February 21, 2018
In a unanimous opinion issued earlier today, the Supreme Court narrowed the scope of the anti-retaliation protections of the Dodd-Frank Act, holding that the protections extend only to employees who report alleged misconduct to the SEC and not to employees who report misconduct solely to management. See Digital Realty Trust v. Somers, 583 U.S. ____ (2018) at 2. The decision resolves a split between the Second and Ninth Circuits, which held that whistleblower protections apply to internal whistleblowers, and the Fifth Circuit, which limited whistleblower protections to employees who have made reports to the SEC. See Somers v. Digital Realty Trust, No. 15-17352, 2017 WL 908245 (9th Cir. March 8, 2017); Berman v NEO@Ogilvy LLC, 801 F.3d 145, 151, 155 (2d Cir. 2015); Asadi v. GE Energy (USA), LLC, 720 F.3d 620 (5th Cir. 2013). The Court’s decision is also a rejection of the SEC’s long-standing position that Dodd-Frank protects internal whistleblowers.
In reaching its decision, the Court determined that the definition of “whistleblower” under Dodd-Frank “supplies an unequivocal answer” to the question of who is protected: “A ‘whistleblower’ is ‘any individual who provides . . . information relating to a violation of the securities laws to the Commission.’” Somers, 583 U.S. at 9 (emphasis in original). The Court further concluded that this reading of Dodd-Frank is consistent with the statute’s purpose. The “core objective” of Dodd-Frank’s whistleblower program is “to motivate people who know of securities law violations to tell the SEC.” Id. at 11. Thus, the Act’s “text and purpose leave no doubt that the term ‘whistleblower’” in the anti-retaliation provision “carries the meaning set forth in the section’s definitional provision.” Id. at 12.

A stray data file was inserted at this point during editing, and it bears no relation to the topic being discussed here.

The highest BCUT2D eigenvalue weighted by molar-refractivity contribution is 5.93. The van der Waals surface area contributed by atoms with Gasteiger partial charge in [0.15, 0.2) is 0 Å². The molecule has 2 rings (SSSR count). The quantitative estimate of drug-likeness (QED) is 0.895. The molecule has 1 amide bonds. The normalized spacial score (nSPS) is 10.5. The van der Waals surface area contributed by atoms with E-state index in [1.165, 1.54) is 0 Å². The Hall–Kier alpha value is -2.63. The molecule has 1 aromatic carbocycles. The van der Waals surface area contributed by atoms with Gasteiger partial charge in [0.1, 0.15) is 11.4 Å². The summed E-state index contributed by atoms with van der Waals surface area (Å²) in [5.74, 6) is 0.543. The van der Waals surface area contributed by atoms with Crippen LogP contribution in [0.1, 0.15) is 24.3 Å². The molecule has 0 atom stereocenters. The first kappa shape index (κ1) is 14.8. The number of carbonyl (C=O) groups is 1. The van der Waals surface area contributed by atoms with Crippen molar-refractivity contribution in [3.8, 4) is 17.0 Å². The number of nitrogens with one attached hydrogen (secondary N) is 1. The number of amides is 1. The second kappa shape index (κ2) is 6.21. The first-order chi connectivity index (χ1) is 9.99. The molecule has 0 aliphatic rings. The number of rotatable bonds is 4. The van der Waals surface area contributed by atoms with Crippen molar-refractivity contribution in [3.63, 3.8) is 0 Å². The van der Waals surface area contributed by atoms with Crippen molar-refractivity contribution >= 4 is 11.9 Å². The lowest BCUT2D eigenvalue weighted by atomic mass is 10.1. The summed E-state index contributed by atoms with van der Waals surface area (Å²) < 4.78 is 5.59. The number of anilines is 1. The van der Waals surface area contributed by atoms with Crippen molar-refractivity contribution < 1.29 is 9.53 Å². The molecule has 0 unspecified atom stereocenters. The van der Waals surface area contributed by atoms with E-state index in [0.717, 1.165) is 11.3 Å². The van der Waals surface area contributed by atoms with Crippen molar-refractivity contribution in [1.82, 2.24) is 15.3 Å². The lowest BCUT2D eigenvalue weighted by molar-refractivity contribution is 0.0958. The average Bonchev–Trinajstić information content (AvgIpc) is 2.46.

While today’s decision limits Dodd-Frank protections for whistleblowers, companies still must be cautious in their treatment of employees who report alleged misconduct internally. Employees who report misconduct internally are still protected from retaliation under SOX. Moreover, the Court’s decision makes clear that even if a company is unaware that an employee has reported to the SEC at the time it takes an adverse employment action against him or her (or is not motivated by the disclosure), the company may still be found to have violated Dodd-Frank whistleblower protections. Id. at 14. Accordingly, companies must continue to maintain robust anti-retaliation policies. Finally, companies should be prepared that the Court’s decision likely provides incentive to whistleblowers who might otherwise be inclined merely to report internally to report to the SEC.
If you have any questions about this alert, please contact the authors: Christopher Garcia, Adam Safwat and Agustina Berro. And as always, please feel free to contact Christopher Garcia and Steven Tyrrell, the Co-Heads of Weil’s White Collar Defense, Regulatory and Investigations practice, for more information.
*Associate Calvin Lee assisted with the drafting of this article.